I am a neuroscientist, doing research and living in The Bronx. I study the brain systems of love and relationships, which are curiously related to brain systems of hunger and thirst. Valentine's Day is special for me.
I live in a small town area in the Bronx called City Island. City Island resembles an old New England shipbuilding village, has many fish restaurants, boats and a nice place for exercise and personal training. As I walk through my neighborhood these days to get to the exercise place, I am charmed by exuberant shiny red hearts streaming down a front-steps railing. At another house a large Valentine heart hangs over a Christmas wreath, as if to seamlessly spread joy and gifts from one holiday to another. A flower basket of shiny red hearts hangs on another door as a reminder that the month of May and flowers will come. Romantic love knows no season, but it's great to celebrate it in the middle of winter when some of us crave a little warmth, temperature-wise and relationship-wise.
What is love? How about a simpler question -- Is romantic love an emotion? I bet you would say it is. I thought so before I started my research, but now I have a different answer for the question. But also, I constantly ask, how can research on the brain physiology of love be relevant to my neighbors on City Island behind the doors with hearts, and the doors without?
I love my work. There is no greater fascination for me than how the brain organizes behavior. Physiology of mind. What a concept! Even the cells of the brain have a raw beauty and instant fascination for me. It may be their complexity and likeness to trees, stars and planets. Scientists label brain cells to study them with shiny fluorescent colors of green and blue -- even red. When I look through the microscope at the brain, I see a universe in each square millimeter of tissue. For me, it is this brain-universe that underlies behavior, even romantic behavior and feelings. When I first began human brain mapping studies of romantic love (with Art Aron and Helen Fisher, Deb Mashek and Greg Strong), I was excited that I was going to see the brain systems of natural euphoria, an emotion. Others had studied drug-induced euphoria. Natural euphoria had seemed too ephemeral for a scientist to study. This would be a great adventure.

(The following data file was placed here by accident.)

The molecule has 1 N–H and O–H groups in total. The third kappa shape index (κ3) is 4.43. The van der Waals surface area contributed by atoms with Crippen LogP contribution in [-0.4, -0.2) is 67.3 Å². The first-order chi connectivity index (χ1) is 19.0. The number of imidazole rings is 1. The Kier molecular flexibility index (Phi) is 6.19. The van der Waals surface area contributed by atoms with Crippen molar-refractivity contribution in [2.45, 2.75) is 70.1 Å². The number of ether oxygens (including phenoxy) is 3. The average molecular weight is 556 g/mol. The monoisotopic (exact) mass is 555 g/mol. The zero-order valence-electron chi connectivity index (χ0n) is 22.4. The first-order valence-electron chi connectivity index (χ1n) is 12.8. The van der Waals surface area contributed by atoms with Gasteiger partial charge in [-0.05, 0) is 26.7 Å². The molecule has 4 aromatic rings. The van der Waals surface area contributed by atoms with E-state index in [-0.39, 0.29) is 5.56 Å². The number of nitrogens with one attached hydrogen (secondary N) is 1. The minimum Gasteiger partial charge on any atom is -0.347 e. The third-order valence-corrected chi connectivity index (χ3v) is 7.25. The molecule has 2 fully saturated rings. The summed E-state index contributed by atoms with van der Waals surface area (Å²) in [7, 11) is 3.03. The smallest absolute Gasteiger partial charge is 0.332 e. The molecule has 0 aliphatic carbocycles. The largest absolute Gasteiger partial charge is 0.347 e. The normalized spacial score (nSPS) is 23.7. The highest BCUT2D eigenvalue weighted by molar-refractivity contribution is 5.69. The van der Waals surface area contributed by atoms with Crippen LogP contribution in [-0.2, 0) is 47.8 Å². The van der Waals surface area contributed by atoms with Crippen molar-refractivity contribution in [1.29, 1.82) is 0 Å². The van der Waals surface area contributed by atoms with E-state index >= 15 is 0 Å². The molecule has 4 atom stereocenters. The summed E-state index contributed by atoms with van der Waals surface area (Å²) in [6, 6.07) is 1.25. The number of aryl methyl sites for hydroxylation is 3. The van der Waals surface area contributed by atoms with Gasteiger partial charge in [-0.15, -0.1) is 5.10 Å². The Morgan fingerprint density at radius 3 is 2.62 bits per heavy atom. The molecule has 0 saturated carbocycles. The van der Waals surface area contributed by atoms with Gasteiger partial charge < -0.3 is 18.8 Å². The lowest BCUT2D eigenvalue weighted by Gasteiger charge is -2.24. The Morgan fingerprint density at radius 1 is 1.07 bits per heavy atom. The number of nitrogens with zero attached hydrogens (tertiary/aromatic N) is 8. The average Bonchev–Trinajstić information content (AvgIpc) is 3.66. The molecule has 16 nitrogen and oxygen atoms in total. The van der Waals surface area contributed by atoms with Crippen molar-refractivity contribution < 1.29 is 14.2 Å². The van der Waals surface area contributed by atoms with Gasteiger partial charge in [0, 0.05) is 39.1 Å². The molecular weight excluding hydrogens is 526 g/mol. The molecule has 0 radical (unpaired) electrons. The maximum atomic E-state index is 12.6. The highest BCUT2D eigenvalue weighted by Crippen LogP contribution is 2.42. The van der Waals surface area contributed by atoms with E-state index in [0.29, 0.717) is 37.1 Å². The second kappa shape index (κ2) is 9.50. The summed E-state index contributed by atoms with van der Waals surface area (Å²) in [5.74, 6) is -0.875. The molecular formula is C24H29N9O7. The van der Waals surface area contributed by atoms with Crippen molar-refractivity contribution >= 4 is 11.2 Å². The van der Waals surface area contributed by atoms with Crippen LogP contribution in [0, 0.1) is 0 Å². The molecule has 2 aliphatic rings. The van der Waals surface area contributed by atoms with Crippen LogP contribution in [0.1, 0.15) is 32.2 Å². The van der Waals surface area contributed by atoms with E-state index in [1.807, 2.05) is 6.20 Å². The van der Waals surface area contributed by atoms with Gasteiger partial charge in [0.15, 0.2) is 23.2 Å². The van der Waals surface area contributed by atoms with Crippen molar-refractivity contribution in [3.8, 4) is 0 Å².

Luckily we were all brave enough to attempt the study of early-stage, intense romantic love. I must say, Helen Fisher, an anthropologist, was a driving force. She put together the words that made the study of love a rational choice. In brief, we were built to experience romantic love; nature designed it into our behavioral repertoire, and it may be an integral part of the human reproductive strategy. Art Aron, a social psychologist, set up the difference between emotion and motivation, and introduced me to the Passionate Love Scale (devised by Elaine Hatfield in 1986). I had the neuroscience and neuroanatomy background necessary to interpret the brain scans. If a dopamine-rich reward system were involved in romantic love, I would see it. After well over 10 years of research, my short answer to the question, "Is romantic love an emotion?" is "No, it is a motivation." Emotions vary around romantic love: you can feel euphoria, anxiety, surprise, even anger, but there is a core feeling that doesn't change and it influences our every move and thought when we are in love: it is motivation. The other person becomes a goal in life.